The celebrity and wine entrepreneur sheds light on what it’s like to be inducted into the many historic fellowships of which she is a member
Food and wine often speak a language beyond words—the best meals often become treasured memories, forever linked to important life occasions—birthdays, anniversaries, celebratory gatherings or simple meals with loved ones. As someone passionate about food and wine, my own story is a proof of the power of such language.
While much of Hong Kong might recognise me for my career in entertainment, my family has roots in the culinary world. My grandfather and his cousins were skilled pastry chefs and my father used to own cafés and restaurants in British Columbia, Canada. Meanwhile, his two brothers also found success in the catering business.
From a young age, I was exposed to Chinese dining culture—especially the flavours and traditions of our native Shunde in Guangdong province, which is often deemed the cradle of refined Cantonese gastronomy.
Through the years, my love for food and wine has connected me with like-minded individuals around the world. Some of them were even gracious enough to welcome me into their esteemed communities with open arms. My recent induction into the prestigious Chaîne des Rotisseurs is one such example. This international gastronomy association boasts a rich history dating back to 1248, a time when gastronomy already played an important role in the life of the French royal court and aristocracy.
Chaîne des Rotisseurs was founded on the traditions of the old French Royal Guild of Goose Roasters—which existed during French King Louis IX’s reign (1226-1270) and focused on perfecting the art of roasting goose. Over time, it expanded its expertise to cover various meats and poultry, thereby earning the name Chaîne des Rotisseurs.
Membership to this organisation is no casual matter; it involves a careful selection process. Current members vote on potential candidates, ensuring that new members genuinely embody a passion for gastronomy. The Chaîne community has very high standards, admitting fewer than ten new members each year.
One might question the desire to be part of such an exclusive group. For me, the journey into Chaîne des Rotisseurs was unexpectedly serendipitous. The process began over a decade ago, with a chance encounter with Kinsen Kam of Yung Kee Restaurant at a food tasting event. I was presenting my wines to industry professionals, unaware that this meeting would lead to lasting friendships within the industry. Over time, these bonds of friendship grew stronger. When Mr. Kam passed away, his cousin Jacky Kam and Chaîne member Steven Kahn (who holds the ranks of Bailli Délégué and Conseil Magistral within the order) reached out to me and they began to engage me in the various events.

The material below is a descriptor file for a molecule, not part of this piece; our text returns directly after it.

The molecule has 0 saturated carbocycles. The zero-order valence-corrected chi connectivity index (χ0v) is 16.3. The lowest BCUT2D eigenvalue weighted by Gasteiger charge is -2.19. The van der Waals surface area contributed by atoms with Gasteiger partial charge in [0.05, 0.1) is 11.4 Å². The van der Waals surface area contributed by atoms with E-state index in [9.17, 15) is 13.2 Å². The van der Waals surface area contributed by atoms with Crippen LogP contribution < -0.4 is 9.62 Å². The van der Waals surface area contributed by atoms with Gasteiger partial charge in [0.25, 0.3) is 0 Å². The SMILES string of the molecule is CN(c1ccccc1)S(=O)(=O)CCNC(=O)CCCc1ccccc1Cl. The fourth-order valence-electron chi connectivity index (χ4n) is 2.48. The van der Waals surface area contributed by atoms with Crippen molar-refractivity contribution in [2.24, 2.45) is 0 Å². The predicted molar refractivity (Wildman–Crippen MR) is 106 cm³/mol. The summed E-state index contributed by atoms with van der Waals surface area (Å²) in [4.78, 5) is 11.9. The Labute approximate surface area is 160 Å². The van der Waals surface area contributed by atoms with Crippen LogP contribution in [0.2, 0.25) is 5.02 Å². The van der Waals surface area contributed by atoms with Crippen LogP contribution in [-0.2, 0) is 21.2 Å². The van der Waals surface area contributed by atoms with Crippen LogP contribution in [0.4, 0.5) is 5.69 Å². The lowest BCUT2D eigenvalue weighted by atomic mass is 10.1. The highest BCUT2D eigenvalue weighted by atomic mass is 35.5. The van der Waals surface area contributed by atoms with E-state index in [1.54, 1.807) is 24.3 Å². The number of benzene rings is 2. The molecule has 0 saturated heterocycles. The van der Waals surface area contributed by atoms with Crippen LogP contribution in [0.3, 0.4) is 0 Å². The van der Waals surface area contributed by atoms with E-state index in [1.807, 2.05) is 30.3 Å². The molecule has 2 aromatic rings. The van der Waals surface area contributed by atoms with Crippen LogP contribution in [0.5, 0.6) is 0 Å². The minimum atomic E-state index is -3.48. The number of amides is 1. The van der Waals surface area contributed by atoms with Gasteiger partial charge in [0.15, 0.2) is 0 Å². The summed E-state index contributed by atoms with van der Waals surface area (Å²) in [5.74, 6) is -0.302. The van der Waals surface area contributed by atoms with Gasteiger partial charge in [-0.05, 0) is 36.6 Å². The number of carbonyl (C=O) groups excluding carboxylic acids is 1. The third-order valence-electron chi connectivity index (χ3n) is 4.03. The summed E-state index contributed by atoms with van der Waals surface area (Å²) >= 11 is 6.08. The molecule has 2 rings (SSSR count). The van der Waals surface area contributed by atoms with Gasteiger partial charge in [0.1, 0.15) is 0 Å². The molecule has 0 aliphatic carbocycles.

As a junior member of their group, I learnt the intricate art of appreciating roast goose. It wasn’t just about its delectable flavours and its role in Hong Kong’s culinary heritage, but also what it symbolised: family values, persistence, conscientiousness and the preservation of gastronomic traditions.
In Hong Kong, many members of Chaîne des Rotisseurs are chefs of Michelin-starred establishments and five-star hotels, or work in the wine industry. Non-professional members known as Chevaliers must attend Chaîne events throughout the year and must go through an interview process by a committee member.
I was already being observed by the industry professional members; hence my sponsorship was approved a few years ago, but I was unable to attend events due to Covid and my travels for further education. However, I was finally inducted and officially became a Professionnel du Vin member of the Chaîne at a full ceremony held in Nice, France, in which Mr. Kahn was also present.
Beyond Chaîne de Rotisseurs, I count myself fortunate to be a part of several other notable societies that have withstood the test of time, such as Ordre des Coteaux de Champagne, an organisation celebrating Champagne; Le Grand Conseil du Vin De Bordeaux and Commanderie du Bontemps, both known for promoting Bordeaux wines; Order of the Knights of the White Truffle and Wines of Alba, which highlights the produce of Alba; and Institut Disciples Escoffier, a culinary institute named after legendary French chef Auguste Escoffier.
Each of these societies carries a unique legacy, and membership is a distinguished honour granted to individuals who have significantly contributed to the promotion and preservation of culinary heritage. As I raise my glass to toast to the enduring spirit of gastronomy, I am reminded that the love for food and wine is an eternal journey—one that unites us all in the most delightful ways.